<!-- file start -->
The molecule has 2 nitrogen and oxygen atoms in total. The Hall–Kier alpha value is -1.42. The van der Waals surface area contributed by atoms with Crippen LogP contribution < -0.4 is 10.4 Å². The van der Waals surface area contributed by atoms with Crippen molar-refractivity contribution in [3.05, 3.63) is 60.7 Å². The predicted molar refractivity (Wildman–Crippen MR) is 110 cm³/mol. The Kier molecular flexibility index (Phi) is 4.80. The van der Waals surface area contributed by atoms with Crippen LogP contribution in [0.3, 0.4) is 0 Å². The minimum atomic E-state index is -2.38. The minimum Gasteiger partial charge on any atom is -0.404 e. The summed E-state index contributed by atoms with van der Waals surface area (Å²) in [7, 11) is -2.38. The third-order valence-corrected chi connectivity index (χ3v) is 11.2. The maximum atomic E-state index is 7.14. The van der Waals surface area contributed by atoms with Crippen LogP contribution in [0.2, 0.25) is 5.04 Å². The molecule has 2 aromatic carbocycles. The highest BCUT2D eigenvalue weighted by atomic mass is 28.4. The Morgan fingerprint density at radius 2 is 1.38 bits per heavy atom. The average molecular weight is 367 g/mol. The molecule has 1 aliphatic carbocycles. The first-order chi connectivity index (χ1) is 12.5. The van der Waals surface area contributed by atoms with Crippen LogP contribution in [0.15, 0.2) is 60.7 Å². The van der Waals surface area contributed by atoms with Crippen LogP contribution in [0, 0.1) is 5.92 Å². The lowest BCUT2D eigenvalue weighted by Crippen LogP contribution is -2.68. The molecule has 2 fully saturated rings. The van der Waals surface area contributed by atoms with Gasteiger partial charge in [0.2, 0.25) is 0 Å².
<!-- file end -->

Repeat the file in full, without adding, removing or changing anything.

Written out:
The molecule has 2 nitrogen and oxygen atoms in total. The Hall–Kier alpha value is -1.42. The van der Waals surface area contributed by atoms with Crippen LogP contribution < -0.4 is 10.4 Å². The van der Waals surface area contributed by atoms with Crippen molar-refractivity contribution in [3.05, 3.63) is 60.7 Å². The predicted molar refractivity (Wildman–Crippen MR) is 110 cm³/mol. The Kier molecular flexibility index (Phi) is 4.80. The van der Waals surface area contributed by atoms with Crippen LogP contribution in [0.3, 0.4) is 0 Å². The minimum atomic E-state index is -2.38. The minimum Gasteiger partial charge on any atom is -0.404 e. The summed E-state index contributed by atoms with van der Waals surface area (Å²) in [7, 11) is -2.38. The third-order valence-corrected chi connectivity index (χ3v) is 11.2. The maximum atomic E-state index is 7.14. The van der Waals surface area contributed by atoms with Crippen LogP contribution in [0.2, 0.25) is 5.04 Å². The molecule has 2 aromatic carbocycles. The highest BCUT2D eigenvalue weighted by atomic mass is 28.4. The Morgan fingerprint density at radius 2 is 1.38 bits per heavy atom. The average molecular weight is 367 g/mol. The molecule has 1 aliphatic carbocycles. The first-order chi connectivity index (χ1) is 12.5. The van der Waals surface area contributed by atoms with Crippen LogP contribution in [0.15, 0.2) is 60.7 Å². The van der Waals surface area contributed by atoms with Crippen LogP contribution in [0, 0.1) is 5.92 Å². The lowest BCUT2D eigenvalue weighted by Crippen LogP contribution is -2.68. The molecule has 2 fully saturated rings. The van der Waals surface area contributed by atoms with Gasteiger partial charge in [0.2, 0.25) is 0 Å².